Spark: You mentioned about the problem of working hours; could you elaborate?
Dr. Sagar: Yes, we have to work for 16-17 hours a day. And also without any weekly off. According to international labour law, a worker should not work for more than 50 hours a week. What we are doing is not clerical work. When a patient comes to us we have to handle her/him with utmost care, even one small mistake can change the course of diagnosis. On one hand the patient’s relatives come and beat us and on other hand you make us work in inhuman conditions. We are in a field which demands high level of skills and alertness. So long working hours not only affects doctors but they also affect the quality of treatment we give to the patients. So we are constantly demanding for 12 hours working day and a weekly off. And even if this could be achieved it will be a big thing for us.
Spark: What can be done to tackle this working hours’ problem?
Dr. Sagar: The number of doctors in this country is very less. According to the WHO standards there should be 1 doctor per 1000 people. But in India there is 1 doctor for every 1700 people which is a huge disparity. If the number of doctors is increased, then workload will be shared. Patients will get quality care. They won’t have to wait in long queues to get treatment. Also the number of incidents of violence against doctors will reduce. Patients won’t have to travel long distances for treatment. The government up till now has not been proactive. The government doesn’t want to spend enough amount of money on health care. Only 1.7% of GDP is spent on healthcare,which is too less in comparison to developed countries and even to developing countries! Until and unless the heath care budget is increased, this problem will not be solved.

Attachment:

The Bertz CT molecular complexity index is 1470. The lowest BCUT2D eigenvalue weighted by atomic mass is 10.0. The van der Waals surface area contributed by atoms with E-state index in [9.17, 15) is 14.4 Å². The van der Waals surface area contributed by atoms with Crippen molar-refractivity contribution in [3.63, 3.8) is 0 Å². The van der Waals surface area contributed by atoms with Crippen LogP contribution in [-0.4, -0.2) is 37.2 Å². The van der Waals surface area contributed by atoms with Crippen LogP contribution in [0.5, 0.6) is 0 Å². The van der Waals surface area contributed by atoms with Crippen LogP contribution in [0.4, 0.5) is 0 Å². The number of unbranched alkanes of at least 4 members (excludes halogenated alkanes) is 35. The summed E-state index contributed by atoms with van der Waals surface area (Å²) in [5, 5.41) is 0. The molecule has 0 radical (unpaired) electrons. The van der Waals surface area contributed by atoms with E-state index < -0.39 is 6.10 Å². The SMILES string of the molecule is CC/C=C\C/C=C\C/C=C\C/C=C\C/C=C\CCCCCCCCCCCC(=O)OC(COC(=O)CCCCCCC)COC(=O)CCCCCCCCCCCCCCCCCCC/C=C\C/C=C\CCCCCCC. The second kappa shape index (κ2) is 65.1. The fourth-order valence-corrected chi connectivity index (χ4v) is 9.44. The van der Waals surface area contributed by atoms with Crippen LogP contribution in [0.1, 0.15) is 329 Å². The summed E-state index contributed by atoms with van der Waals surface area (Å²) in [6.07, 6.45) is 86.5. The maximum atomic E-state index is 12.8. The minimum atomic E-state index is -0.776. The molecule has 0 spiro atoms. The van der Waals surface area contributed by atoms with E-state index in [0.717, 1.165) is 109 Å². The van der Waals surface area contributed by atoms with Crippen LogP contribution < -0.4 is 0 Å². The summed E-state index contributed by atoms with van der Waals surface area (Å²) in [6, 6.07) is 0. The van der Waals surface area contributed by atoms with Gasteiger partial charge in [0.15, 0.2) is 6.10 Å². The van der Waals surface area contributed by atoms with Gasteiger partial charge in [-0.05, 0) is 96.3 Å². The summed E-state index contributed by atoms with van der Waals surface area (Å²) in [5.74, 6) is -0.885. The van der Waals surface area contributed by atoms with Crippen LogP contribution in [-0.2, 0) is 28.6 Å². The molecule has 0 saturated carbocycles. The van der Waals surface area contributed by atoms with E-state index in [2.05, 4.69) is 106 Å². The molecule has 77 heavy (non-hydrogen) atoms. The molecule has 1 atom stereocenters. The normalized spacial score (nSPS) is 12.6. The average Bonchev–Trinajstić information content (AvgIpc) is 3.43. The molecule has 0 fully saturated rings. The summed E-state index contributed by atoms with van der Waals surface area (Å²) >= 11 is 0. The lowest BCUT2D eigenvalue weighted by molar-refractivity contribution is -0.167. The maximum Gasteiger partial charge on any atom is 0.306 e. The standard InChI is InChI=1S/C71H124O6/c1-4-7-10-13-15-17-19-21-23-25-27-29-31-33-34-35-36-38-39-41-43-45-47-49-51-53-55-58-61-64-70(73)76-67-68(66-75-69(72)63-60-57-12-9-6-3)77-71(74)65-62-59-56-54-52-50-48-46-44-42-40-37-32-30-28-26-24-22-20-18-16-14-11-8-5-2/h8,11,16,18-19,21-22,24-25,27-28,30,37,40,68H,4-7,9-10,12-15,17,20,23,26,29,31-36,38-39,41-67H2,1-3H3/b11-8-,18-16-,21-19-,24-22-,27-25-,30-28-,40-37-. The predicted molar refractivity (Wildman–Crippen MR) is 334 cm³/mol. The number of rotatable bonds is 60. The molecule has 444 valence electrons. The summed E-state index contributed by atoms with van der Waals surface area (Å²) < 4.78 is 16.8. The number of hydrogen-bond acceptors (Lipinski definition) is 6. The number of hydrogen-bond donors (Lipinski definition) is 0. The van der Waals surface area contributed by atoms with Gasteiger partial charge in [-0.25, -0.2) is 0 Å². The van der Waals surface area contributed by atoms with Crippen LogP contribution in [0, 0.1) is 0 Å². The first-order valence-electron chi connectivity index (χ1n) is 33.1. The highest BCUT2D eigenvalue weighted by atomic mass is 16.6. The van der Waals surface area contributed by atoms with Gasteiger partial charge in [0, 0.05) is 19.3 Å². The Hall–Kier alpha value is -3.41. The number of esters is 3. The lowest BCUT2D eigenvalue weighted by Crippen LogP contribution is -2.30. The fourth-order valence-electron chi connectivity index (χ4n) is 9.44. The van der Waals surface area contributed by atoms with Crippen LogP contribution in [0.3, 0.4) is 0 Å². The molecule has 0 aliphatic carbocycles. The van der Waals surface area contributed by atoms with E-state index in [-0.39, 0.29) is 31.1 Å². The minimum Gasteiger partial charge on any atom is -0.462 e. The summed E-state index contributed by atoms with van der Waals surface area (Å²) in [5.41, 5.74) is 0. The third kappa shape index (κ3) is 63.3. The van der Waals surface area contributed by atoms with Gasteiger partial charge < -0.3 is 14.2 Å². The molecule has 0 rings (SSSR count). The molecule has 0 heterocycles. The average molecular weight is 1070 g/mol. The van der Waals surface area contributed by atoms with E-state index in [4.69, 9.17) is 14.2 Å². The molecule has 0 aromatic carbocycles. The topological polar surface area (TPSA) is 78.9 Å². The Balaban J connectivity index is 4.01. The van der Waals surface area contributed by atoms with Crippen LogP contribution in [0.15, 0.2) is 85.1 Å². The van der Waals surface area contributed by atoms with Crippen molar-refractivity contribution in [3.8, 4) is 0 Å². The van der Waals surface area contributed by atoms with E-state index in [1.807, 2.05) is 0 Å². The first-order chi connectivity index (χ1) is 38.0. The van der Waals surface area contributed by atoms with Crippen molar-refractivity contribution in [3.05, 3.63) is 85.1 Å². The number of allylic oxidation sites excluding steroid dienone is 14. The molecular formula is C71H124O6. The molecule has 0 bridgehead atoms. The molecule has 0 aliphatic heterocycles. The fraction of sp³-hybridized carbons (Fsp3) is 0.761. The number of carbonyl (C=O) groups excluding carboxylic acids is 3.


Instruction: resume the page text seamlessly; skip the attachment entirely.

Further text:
Spark: What about emergency cases during strike periods?
Dr. Sagar: The emergency services were not affected by the resident doctors’ strike, as resident doctors are only one component of the total doctor community. There are our senior doctors, lecturers, associate professors, HOD’s etc. They handled the emergency cases during the strike period. In the media it was projected that hospitals were shut down because of strike, but that’s not true!
Spark: What about academic issues? Are they challenging?